And, frankly, it’s really none of your business. There’s really no need for you to ever know your colleagues’ sexual orientation, especially if you learn to use inclusive language.

2. Be Inclusive

Related to not assuming sexual orientation, it is important to ensure that you are inclusive in the workplace.

This includes using inclusive language. Instead of asking if someone is married, or specifically using the term husband or wife, ask if they have a partner.

In a group of men, don’t make a general reference to wives and girlfriends and vice versa for a group of women.

Avoid gendered language, such as referring to a group as guys or gals. Try using team, gang or troop, etc.

Inclusivity goes beyond simply the language you use in conversation. If you’re organizing a company happy hour and employees can bring a “plus one”, be sure to ask people to bring their significant other or partner to make it less gender specific.

Generally, just ensure that your language, behavior and activities wouldn’t alienate anyone who is non-straight, trans or non-binary.

3. Don’t Tell Offensive Jokes

This might seem obvious but, again, we all see the world through our own experience.

There might be some jokes or memes that you wouldn’t deem offensive because they may be quite subtle and don’t target you.

Just be careful about any memes that you share in work chats and don’t make any jokes that put down LGBTQ+ individuals.

Laughing at jokes of others who do this acts as a form of allegiance. Be sure to make your feelings clear about any inappropriate jokes or forwarded memes. Or, at the very least, don’t re-forward that shit.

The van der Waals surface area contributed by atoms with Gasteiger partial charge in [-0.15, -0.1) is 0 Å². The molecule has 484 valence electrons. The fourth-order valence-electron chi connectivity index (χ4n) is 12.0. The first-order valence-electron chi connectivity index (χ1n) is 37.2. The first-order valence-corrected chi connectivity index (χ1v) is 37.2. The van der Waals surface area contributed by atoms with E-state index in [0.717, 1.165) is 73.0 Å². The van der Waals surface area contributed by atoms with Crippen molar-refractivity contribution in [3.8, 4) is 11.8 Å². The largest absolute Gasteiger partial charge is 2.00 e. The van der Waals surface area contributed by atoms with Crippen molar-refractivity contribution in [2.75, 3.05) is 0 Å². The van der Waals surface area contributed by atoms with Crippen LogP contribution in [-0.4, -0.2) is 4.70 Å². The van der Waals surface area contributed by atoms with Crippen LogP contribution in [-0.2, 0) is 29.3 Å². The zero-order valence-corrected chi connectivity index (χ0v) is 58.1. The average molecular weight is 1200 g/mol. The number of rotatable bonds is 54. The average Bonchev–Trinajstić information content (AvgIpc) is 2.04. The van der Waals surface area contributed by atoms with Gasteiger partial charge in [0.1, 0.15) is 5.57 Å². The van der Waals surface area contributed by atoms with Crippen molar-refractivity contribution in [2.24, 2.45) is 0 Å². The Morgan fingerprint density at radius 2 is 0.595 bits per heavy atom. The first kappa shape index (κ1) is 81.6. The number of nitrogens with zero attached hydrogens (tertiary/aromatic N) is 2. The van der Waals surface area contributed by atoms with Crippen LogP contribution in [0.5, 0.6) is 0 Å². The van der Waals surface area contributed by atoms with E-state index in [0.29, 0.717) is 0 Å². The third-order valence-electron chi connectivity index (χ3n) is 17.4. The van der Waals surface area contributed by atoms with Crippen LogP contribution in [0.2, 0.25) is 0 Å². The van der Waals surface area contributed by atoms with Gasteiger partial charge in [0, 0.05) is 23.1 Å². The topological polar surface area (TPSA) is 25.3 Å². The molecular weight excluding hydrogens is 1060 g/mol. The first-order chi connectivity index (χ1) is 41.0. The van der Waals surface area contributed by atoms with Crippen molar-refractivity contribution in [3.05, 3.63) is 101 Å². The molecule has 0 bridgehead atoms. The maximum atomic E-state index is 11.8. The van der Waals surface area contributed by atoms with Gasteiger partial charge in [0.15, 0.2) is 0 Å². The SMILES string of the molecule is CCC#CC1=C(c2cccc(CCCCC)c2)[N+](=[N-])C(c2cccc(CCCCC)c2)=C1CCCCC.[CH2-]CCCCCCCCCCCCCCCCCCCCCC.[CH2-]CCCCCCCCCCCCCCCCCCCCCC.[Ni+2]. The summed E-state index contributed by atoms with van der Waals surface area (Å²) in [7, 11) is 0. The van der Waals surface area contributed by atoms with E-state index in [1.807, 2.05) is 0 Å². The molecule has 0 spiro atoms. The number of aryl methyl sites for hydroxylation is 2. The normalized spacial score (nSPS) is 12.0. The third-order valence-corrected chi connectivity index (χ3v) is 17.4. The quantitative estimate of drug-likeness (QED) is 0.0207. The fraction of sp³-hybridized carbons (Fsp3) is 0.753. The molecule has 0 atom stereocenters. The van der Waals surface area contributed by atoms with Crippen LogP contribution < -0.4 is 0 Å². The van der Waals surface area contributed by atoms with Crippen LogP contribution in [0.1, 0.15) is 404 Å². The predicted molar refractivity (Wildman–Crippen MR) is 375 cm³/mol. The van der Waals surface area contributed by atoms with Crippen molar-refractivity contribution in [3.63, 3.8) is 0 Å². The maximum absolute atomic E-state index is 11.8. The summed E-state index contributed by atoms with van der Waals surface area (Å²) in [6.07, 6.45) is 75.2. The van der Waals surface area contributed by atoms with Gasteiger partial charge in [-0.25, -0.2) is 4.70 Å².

4. Don’t Ask Inappropriate Questions

Sometimes, we allow our curiosity to get the better of us.

If you build a good relationship with your boss and they decide to share with you their sexual orientation or gender identity, you may feel inclined to ask questions.

Even though you may feel that you’re simply taking an interest or educating yourself, there are some questions which are just plain rude.

Also, bear in mind that your boss has probably had to answer these same questions a million times and, frankly, it’s not their job to educate you, it’s yours and maybe Google’s too 😉

A good rule of thumb is don’t ask any questions you wouldn’t ask a straight man.

So questions about how long they’ve been with their partner, do they have any kids etc. are fine.

Questions about when they knew they were gay or if their partner is “the butch one” - not so much.

5. Don’t Gossip

This is a rule to live by. Other people’s private lives are not yours to share.